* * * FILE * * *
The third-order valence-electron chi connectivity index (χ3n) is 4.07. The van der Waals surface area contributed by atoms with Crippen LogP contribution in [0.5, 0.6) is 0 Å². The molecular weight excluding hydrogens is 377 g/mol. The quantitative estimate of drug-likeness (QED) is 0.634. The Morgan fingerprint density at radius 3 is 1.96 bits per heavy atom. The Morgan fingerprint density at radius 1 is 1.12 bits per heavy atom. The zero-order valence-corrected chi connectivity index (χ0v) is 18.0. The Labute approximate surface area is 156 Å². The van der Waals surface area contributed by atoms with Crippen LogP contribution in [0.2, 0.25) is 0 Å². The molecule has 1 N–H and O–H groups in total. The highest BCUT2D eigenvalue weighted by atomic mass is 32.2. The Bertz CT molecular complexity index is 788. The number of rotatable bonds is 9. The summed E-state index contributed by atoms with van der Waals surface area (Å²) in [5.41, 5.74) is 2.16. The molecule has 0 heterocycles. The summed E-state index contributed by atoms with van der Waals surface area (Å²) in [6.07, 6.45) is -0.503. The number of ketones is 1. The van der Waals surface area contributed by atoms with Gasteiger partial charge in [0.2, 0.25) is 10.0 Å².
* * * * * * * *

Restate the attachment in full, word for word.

The third-order valence-electron chi connectivity index (χ3n) is 4.07. The van der Waals surface area contributed by atoms with Crippen LogP contribution in [0.5, 0.6) is 0 Å². The molecular weight excluding hydrogens is 377 g/mol. The quantitative estimate of drug-likeness (QED) is 0.634. The Morgan fingerprint density at radius 3 is 1.96 bits per heavy atom. The Morgan fingerprint density at radius 1 is 1.12 bits per heavy atom. The zero-order valence-corrected chi connectivity index (χ0v) is 18.0. The Labute approximate surface area is 156 Å². The van der Waals surface area contributed by atoms with Crippen LogP contribution in [0.2, 0.25) is 0 Å². The molecule has 1 N–H and O–H groups in total. The highest BCUT2D eigenvalue weighted by atomic mass is 32.2. The Bertz CT molecular complexity index is 788. The number of rotatable bonds is 9. The summed E-state index contributed by atoms with van der Waals surface area (Å²) in [5.41, 5.74) is 2.16. The molecule has 0 heterocycles. The summed E-state index contributed by atoms with van der Waals surface area (Å²) in [6.07, 6.45) is -0.503. The number of ketones is 1. The van der Waals surface area contributed by atoms with Gasteiger partial charge in [0.2, 0.25) is 10.0 Å².